Human Rights

Rape as a War Crime: New Documentary on Landmark Human Rights Case

"The Uncondemned" documents prosecution resulting from the 1994 Rwandan genocide.

Photo Credit: Michele Mitchell

In mid-August 2012, Michele Mitchell decided her next project would be investigating rape as a war crime. The filmmaker had been driving on Interstate 405 in Southern California and just heard Todd Akin, a former Missouri congressman, say on the radio a statement that immediately shocked her. Akin described how he believed women who are victims of "legitimate rape" rarely end up pregnant because “the female body has ways to try to shut that whole thing down.”

"I was so infuriated by forced pregnancy and the thought of a sex crime act of torture," Mitchell told AlterNet. "I knew I wanted to tell the story about the first time rape had been prosecuted in war because there's no ambiguity for what it is: an act of deadly intent."

Shortly after hearing Akin's remarks, Mitchell met with friend and human rights lawyer Nicole Phillips, who asked the filmmaker about her next move. When Mitchell pitched the idea, Phillips clued her in to the landmark 1997 case that would become the subject of Mitchell's 2016 documentary, The Uncondemned.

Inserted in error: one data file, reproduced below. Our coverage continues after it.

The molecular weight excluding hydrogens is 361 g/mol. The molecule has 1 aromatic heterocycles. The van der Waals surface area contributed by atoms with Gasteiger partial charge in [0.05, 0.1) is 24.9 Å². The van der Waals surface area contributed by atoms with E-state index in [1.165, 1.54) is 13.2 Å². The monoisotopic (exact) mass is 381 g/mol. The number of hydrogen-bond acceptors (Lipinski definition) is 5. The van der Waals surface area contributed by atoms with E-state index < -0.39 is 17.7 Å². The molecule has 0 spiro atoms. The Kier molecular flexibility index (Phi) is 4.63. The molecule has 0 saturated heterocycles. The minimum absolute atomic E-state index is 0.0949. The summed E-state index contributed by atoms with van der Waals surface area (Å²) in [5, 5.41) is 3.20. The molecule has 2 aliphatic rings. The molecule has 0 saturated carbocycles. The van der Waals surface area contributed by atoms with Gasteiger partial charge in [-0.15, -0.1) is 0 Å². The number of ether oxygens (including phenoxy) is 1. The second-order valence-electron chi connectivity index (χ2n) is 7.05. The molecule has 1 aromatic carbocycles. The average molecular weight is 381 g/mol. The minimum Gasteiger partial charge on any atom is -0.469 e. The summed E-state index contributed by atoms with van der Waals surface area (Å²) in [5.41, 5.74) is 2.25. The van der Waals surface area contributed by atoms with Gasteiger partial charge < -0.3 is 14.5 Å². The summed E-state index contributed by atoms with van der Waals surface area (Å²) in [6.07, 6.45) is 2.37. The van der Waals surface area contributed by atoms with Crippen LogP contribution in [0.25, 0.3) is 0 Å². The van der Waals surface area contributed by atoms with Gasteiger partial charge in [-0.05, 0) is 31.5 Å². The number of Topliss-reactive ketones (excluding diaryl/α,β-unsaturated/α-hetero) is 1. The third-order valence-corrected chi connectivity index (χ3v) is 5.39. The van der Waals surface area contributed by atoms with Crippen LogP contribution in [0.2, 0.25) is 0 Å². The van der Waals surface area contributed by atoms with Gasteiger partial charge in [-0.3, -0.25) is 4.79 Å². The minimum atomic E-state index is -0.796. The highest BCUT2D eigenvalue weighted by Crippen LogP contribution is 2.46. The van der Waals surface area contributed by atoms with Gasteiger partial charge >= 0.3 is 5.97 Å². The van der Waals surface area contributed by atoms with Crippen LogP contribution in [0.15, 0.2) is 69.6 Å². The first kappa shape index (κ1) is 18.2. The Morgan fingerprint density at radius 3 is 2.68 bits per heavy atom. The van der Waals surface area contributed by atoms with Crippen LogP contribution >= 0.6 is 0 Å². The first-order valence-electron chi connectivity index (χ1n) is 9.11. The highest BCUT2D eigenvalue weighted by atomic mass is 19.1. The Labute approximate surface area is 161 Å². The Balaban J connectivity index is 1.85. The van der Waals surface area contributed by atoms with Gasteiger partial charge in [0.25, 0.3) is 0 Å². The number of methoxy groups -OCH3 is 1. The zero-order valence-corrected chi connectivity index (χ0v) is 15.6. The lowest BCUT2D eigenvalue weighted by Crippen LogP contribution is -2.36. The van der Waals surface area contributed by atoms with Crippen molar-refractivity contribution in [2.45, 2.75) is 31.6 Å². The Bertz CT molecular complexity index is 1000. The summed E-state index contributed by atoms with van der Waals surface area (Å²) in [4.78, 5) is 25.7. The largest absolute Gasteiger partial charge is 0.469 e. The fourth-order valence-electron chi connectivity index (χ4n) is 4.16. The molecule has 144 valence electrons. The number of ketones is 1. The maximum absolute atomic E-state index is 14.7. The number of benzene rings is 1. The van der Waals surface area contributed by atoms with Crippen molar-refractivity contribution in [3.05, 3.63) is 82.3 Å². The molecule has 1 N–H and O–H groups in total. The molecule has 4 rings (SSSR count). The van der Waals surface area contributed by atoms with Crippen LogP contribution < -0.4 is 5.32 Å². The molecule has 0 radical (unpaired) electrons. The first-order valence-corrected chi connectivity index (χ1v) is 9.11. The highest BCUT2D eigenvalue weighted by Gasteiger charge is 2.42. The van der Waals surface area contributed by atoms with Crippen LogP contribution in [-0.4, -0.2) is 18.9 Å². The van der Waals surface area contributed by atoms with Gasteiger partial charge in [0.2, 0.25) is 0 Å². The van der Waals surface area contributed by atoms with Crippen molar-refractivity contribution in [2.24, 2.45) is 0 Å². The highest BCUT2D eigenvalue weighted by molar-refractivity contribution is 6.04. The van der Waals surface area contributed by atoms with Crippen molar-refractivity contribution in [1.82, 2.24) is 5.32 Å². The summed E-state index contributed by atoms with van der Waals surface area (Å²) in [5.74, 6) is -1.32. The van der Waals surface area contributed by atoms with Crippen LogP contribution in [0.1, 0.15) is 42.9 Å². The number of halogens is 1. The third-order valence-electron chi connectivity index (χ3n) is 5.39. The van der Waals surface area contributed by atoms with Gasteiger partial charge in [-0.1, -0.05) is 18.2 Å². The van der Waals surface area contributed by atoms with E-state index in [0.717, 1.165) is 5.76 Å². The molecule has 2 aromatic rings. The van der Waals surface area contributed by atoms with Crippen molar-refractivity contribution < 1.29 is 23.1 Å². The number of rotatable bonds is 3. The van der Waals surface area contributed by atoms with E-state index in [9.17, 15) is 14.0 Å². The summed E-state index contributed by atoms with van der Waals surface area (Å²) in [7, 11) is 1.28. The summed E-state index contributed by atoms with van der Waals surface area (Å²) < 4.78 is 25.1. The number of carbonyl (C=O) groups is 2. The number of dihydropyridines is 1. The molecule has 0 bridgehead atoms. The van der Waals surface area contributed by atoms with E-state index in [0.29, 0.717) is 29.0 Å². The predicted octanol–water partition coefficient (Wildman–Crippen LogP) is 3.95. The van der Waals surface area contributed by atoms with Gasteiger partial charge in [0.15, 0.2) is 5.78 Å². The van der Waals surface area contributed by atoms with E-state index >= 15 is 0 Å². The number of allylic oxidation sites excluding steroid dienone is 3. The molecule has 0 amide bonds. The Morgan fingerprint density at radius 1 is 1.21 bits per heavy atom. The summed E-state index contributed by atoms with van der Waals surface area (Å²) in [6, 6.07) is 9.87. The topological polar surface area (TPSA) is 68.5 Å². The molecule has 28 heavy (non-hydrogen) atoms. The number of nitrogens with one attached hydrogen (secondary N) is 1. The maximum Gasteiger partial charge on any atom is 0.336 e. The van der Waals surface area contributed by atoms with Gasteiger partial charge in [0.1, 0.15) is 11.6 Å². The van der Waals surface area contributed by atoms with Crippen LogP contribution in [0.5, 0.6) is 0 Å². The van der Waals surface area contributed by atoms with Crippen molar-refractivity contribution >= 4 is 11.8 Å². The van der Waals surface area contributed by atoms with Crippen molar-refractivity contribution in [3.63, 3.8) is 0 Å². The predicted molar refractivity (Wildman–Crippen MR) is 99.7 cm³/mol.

Mitchell and co-director Nick Louvel traveled to Rwanda to speak with the women who testified during the trial of Jean-Paul Akayesu, the first person ever to be convicted of using rape as a weapon of war during the 1994 genocide.

"I was very nervous to meet them because of their history, and as a woman covering this story, it's impossible not to project. That's how I ended up with PTSD; realizing it could be me," the filmmaker explained.

The documentary also includes courtroom footage and exclusive interviews with the prosecutors.

"When you see some of the remnants of the genocide you start to realize the terrible things people can do to each other... it's so beyond comprehension," Mitchell said.

Before its release, the film was widely supported around the world.

"We had crowdfunded the film and had 7,000 donors," Mitchell told AlterNet, adding that "most were individuals, just about a 50/50 male-female split."

Last week, The Uncondemned premiered at the United Nations. "This is the hardest thing I've ever done," Mitchell said.

Watch an exclusive clip:

Don't let big tech control what news you see. Get more stories like this in your inbox, every day.

Alexandra Rosenmann is an AlterNet associate editor. Follow her @alexpreditor.